Challenge and Change:
Right-Wing Women, Grassroots Activism, and the Baby Boom Generation

June Melby Benowitz

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"A sweeping study of the distaff side of anti-communism/anti-government conspiracy politics."--Eileen Boris, coeditor of The Practice of U.S. Women's History: Narratives, Intersections, and Dialogues

"Benowitz shows how the conservative women of the 1950s helped to lay the foundation for the ‘New Right.’"--Mary C. Brennan, author of Pat Nixon: Embattled First Lady

In the mid-twentieth century, a grassroots movement of women--mostly white, middle-class, and conservative--sought to shape the political, cultural, and social ideologies of the baby boomers in what they perceived was a quickly changing world poisoned by communism.

In Challenge and Change, June Melby Benowitz draws on a wide variety of primary sources to highlight the connections between the women of the Old Right, the New Right, and today's Tea Party. Through interviews, as well as through their letters to presidents, editors, and one another, Benowitz allows these women to speak for themselves. She examines the issues that stirred them to action--education, health, desegregation, moral corruption, war, patriotism, and the Equal Rights Amendment--and explores the development of the right-wing women’s movement and its growth from the mid-twentieth into the twenty-first century.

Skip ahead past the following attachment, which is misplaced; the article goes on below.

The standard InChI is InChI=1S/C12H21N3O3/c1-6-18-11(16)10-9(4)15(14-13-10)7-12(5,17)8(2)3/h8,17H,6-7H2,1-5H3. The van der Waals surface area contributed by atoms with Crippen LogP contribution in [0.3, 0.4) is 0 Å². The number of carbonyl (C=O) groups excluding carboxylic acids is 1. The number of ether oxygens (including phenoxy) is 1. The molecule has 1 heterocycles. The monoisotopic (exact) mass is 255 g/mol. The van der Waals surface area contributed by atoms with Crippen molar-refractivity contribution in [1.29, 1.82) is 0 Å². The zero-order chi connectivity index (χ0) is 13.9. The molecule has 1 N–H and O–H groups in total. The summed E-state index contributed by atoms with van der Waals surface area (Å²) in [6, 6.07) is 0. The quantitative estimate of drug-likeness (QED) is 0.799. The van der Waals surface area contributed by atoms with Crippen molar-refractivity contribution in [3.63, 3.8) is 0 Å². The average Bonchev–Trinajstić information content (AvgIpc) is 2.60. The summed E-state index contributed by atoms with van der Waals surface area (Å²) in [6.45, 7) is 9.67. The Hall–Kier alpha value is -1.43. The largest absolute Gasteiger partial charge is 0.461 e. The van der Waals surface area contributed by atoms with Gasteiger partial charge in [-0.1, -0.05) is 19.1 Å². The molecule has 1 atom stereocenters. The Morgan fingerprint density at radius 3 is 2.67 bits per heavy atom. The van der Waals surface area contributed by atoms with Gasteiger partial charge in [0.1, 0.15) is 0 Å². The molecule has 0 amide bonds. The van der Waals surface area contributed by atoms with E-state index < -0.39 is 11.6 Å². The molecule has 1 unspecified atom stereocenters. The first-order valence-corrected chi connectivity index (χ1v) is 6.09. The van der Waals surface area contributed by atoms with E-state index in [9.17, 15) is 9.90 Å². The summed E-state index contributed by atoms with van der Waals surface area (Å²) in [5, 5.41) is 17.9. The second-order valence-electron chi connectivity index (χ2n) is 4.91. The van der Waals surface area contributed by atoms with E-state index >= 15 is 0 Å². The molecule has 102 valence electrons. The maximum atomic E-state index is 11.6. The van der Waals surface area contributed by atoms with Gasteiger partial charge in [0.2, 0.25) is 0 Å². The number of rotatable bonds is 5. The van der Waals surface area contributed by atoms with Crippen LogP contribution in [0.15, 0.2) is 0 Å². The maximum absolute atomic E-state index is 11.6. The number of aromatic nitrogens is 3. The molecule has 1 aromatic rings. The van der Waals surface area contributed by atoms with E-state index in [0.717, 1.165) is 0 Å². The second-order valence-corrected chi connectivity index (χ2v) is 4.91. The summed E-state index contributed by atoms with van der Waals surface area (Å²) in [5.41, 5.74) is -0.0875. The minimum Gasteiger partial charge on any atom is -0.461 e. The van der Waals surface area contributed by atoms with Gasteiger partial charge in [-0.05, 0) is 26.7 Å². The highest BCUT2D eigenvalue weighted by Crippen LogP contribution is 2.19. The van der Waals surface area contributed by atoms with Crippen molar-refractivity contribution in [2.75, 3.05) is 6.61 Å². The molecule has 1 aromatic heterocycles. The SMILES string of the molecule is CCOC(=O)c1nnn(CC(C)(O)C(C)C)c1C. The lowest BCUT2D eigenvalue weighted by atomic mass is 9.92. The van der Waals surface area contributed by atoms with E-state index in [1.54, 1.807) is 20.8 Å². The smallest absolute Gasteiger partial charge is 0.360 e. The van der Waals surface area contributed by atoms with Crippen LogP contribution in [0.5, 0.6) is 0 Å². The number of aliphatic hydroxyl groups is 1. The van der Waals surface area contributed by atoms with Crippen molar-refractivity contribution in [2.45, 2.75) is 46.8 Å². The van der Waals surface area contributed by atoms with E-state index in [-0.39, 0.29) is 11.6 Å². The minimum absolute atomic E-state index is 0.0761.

June Melby Benowitz is associate professor of history at the University of South Florida Sarasota-Manatee and the author of Days of Discontent: American Women and Right-Wing Politics, 1933-1945 and Encyclopedia of American Women and Religion.
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Florida Book Award for General Nonfiction, Bronze - 2015
Choice Outstanding Academic Title - 2017

The scope of the book is impressive. [Benowitz] covers every major rightist issue, including the Vietnam War and the Equal Rights Amendment. . . . Highly recommended.-- CHOICE

From progressive education and the teaching of sex education, to mental health issues, patriotism, the Vietnam War, the New Left and conservative opposition to the equal rights movement....The book will generate interest from general readers...via its contemporary relevance and portraits of spicy personalities. -- Journal of American History

As Benowitz insightfully points out, much of the deeper motivation behind right-wing activism lurked in shifts in America’s population, not just in slogans and signs....The women Benowitz studied often did not focus only on public schools, anti-war protests, or fluoridation. Benowitz manages to incorporate this many-headed activism without simplifying it or compartmentalizing it.-- History of Education Quarterly

Offers a sweeping national study of right-wing women's political organizing in the 1960s and 1970s. . . . [and] an examination of conservative women's activism on a variety of issues, from communism and school prayer to the Vietnam War and the ERA.-- Journal of Social History

Benowitz's insightful book explores the issues that contributed to the rise of the New Right. . . . An important contribution to the study of this moment of political change, and shows just how significant a role women in the grassroots have played and continue to play.-- Indiana Magazine of History

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